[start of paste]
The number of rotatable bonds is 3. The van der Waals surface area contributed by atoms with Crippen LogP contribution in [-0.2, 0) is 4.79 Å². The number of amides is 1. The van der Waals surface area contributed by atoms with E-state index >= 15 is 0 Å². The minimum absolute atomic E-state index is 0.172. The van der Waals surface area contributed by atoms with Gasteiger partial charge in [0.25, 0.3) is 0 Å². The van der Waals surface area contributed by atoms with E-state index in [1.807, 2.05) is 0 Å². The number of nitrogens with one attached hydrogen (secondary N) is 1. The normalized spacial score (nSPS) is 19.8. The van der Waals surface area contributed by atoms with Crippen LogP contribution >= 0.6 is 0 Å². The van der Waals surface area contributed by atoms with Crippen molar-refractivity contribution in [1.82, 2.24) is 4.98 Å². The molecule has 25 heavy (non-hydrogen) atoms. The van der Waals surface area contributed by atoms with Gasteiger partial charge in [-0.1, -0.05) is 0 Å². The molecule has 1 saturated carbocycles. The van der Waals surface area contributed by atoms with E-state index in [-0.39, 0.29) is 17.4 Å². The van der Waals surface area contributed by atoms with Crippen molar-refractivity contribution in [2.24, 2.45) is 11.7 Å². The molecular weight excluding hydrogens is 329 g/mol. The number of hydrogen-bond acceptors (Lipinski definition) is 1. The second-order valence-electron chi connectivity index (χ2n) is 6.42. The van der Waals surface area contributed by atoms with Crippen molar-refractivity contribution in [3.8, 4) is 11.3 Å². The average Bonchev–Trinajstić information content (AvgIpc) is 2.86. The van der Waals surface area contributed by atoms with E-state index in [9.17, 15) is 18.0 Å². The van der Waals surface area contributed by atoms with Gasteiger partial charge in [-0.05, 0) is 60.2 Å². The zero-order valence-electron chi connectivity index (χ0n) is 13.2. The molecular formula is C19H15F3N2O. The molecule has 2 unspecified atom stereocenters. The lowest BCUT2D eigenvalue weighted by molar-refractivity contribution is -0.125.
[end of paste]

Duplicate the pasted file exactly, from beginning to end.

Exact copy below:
The number of rotatable bonds is 3. The van der Waals surface area contributed by atoms with Crippen LogP contribution in [-0.2, 0) is 4.79 Å². The number of amides is 1. The van der Waals surface area contributed by atoms with E-state index >= 15 is 0 Å². The minimum absolute atomic E-state index is 0.172. The van der Waals surface area contributed by atoms with Gasteiger partial charge in [0.25, 0.3) is 0 Å². The van der Waals surface area contributed by atoms with E-state index in [1.807, 2.05) is 0 Å². The number of nitrogens with one attached hydrogen (secondary N) is 1. The normalized spacial score (nSPS) is 19.8. The van der Waals surface area contributed by atoms with Crippen LogP contribution >= 0.6 is 0 Å². The van der Waals surface area contributed by atoms with Crippen molar-refractivity contribution in [1.82, 2.24) is 4.98 Å². The molecule has 25 heavy (non-hydrogen) atoms. The van der Waals surface area contributed by atoms with Gasteiger partial charge in [-0.1, -0.05) is 0 Å². The molecule has 1 saturated carbocycles. The van der Waals surface area contributed by atoms with E-state index in [-0.39, 0.29) is 17.4 Å². The van der Waals surface area contributed by atoms with Crippen molar-refractivity contribution in [2.24, 2.45) is 11.7 Å². The molecular weight excluding hydrogens is 329 g/mol. The number of hydrogen-bond acceptors (Lipinski definition) is 1. The second-order valence-electron chi connectivity index (χ2n) is 6.42. The van der Waals surface area contributed by atoms with Crippen molar-refractivity contribution in [3.8, 4) is 11.3 Å². The average Bonchev–Trinajstić information content (AvgIpc) is 2.86. The van der Waals surface area contributed by atoms with E-state index in [9.17, 15) is 18.0 Å². The van der Waals surface area contributed by atoms with Gasteiger partial charge in [-0.05, 0) is 60.2 Å². The zero-order valence-electron chi connectivity index (χ0n) is 13.2. The molecular formula is C19H15F3N2O. The molecule has 2 unspecified atom stereocenters. The lowest BCUT2D eigenvalue weighted by molar-refractivity contribution is -0.125.